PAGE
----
Tuesday, May 10, 2022

New Record Snowpack at Munson Ridge

With a deep trough and cold air aloft, light snow continued on and off last night and for much of today in Fairbanks-land, and it has actually been piling up on the higher hills outside of town.  Remarkably, the SNOTEL instrument on Munson Ridge (3100' elevation) has reported a gain of more than an inch of liquid equivalent in the snowpack, and a 7" increase in snow depth, since Saturday.

The current snow water equivalent of 18.6" is a new all-time record for the Munson Ridge site, with data back to October 1980; the previous record was 18.4" at the start of April 1991.  For the month of May, it's a record by a larger margin (previously 17.1" in early May 2018).

Consider this: the 18.6" of water now on the ground at Munson Ridge is equivalent to the annual precipitation in Fairbanks' wettest year of record (last year, 18.74").  It's all going to be coming downstream in a matter of weeks.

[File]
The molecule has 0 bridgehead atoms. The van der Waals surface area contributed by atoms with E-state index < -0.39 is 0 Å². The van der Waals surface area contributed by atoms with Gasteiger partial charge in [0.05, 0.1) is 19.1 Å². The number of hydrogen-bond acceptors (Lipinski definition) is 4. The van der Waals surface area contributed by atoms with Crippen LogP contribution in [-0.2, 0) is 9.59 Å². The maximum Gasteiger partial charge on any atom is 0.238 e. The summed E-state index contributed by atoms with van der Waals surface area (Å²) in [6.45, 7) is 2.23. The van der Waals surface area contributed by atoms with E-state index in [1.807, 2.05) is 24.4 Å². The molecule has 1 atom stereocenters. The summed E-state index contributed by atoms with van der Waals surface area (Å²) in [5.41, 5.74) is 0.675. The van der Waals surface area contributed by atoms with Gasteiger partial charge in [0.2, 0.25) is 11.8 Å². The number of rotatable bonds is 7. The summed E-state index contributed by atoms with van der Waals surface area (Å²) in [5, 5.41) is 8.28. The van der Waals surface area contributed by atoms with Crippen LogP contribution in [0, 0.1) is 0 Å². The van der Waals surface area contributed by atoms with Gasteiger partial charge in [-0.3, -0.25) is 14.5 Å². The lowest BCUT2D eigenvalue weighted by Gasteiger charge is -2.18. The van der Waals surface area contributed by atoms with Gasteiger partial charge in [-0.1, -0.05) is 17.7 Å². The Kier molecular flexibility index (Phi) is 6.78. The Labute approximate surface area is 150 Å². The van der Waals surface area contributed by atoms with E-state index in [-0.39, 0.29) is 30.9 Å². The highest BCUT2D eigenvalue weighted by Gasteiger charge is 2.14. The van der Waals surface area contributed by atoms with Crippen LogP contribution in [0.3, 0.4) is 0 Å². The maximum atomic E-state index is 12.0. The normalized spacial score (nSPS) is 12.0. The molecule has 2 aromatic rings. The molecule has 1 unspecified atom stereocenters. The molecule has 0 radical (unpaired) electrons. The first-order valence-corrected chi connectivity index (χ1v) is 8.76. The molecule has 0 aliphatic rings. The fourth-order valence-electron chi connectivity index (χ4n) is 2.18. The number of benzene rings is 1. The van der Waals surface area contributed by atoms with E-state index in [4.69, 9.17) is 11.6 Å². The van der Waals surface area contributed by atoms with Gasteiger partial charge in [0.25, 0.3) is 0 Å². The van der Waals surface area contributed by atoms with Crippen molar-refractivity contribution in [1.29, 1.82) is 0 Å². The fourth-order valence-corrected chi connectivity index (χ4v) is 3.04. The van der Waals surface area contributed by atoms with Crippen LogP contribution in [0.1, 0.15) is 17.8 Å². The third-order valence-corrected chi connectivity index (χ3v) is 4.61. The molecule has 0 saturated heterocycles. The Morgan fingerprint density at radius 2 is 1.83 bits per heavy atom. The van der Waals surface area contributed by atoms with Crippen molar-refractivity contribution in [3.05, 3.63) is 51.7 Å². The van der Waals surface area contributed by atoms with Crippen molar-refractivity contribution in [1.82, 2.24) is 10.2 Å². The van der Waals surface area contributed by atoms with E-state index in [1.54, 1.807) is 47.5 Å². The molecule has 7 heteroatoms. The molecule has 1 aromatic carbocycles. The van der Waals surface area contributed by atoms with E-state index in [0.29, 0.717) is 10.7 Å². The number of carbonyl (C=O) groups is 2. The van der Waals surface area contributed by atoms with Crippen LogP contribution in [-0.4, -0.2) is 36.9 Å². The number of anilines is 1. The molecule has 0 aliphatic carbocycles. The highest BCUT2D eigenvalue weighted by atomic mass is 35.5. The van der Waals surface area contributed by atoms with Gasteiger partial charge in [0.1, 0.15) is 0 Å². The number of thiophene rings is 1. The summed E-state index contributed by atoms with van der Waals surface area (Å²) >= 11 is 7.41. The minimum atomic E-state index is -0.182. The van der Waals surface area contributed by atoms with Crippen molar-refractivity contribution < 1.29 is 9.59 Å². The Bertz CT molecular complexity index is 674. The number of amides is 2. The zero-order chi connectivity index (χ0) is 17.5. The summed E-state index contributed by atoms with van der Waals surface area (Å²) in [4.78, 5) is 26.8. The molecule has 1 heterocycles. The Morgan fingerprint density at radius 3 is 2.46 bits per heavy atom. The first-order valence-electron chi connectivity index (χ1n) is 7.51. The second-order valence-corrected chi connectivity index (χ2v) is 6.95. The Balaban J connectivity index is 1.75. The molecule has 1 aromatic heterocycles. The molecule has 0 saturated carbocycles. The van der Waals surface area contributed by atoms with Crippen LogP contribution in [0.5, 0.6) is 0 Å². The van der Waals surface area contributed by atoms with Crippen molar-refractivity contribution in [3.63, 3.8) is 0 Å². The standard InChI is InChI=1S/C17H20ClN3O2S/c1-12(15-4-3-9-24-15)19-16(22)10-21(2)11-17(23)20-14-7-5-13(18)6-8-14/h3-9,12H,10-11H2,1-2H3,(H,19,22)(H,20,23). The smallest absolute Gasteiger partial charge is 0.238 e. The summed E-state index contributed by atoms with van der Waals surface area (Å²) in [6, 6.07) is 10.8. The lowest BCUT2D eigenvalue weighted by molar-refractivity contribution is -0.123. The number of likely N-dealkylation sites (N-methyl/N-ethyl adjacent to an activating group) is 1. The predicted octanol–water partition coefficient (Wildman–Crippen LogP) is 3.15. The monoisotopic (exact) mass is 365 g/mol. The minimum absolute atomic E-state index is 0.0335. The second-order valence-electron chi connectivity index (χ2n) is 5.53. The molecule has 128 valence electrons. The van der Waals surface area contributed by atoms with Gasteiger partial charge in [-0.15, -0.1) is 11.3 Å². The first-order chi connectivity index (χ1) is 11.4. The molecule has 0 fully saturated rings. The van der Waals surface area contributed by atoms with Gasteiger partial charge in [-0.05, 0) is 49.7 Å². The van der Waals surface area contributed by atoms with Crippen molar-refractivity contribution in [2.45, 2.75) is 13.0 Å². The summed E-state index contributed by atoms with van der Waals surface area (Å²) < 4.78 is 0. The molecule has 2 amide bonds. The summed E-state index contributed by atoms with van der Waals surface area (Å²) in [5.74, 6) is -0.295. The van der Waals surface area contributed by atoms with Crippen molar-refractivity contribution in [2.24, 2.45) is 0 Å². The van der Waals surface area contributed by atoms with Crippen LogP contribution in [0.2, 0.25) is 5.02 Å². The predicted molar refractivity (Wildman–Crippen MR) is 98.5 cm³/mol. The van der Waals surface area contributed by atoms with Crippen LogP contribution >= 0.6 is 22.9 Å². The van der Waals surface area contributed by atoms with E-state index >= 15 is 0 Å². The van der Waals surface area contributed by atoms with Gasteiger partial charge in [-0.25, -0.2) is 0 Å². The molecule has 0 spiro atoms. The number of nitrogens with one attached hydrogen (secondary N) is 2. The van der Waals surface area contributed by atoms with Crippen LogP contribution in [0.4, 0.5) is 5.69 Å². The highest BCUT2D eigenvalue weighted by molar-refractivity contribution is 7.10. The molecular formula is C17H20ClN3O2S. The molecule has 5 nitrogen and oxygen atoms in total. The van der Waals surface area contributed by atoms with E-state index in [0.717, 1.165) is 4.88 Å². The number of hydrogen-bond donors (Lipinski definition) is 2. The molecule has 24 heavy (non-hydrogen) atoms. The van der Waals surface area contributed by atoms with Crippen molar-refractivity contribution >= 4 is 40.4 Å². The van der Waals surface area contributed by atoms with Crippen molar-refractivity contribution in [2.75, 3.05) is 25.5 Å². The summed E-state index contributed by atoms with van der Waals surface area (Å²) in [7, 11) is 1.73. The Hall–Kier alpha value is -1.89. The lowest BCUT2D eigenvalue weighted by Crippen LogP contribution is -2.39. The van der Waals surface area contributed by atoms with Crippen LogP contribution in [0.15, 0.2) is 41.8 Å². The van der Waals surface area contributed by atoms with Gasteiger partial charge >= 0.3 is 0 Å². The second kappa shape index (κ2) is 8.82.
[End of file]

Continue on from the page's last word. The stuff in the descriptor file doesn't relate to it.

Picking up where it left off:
Down at valley-level it has been too warm for additional snow accumulation today, but yesterday's official total of 1.2" is the largest snowfall this late in the season in Fairbanks since 1992.

The number of hours of snow falling is very unusual too: 25 hourly observations reported snow falling (sometimes mixing with rain) yesterday and today, and only 3 other years have managed this feat after the first week of May: 1992 (90 hours), 1964 (44 hours), and 1966 (30 hours after accounting for the 3-hourly spacing of obs at that time).

Here's this morning's 4am AKDT balloon sounding from Fairbanks, showing the steep lapse rate that has made it easy to produce recurring snow showers.

Here's the 500mb analysis from the same time, courtesy of Environment Canada.

1 comment:

  1. The recent snow in Fairbanks arrived in small packages...localized and periodic squalls rather than a single event. It would snow or rain some, quit, then another small cell of precipitation would pass over the area generally from the SW. Local radar captured the event quite well.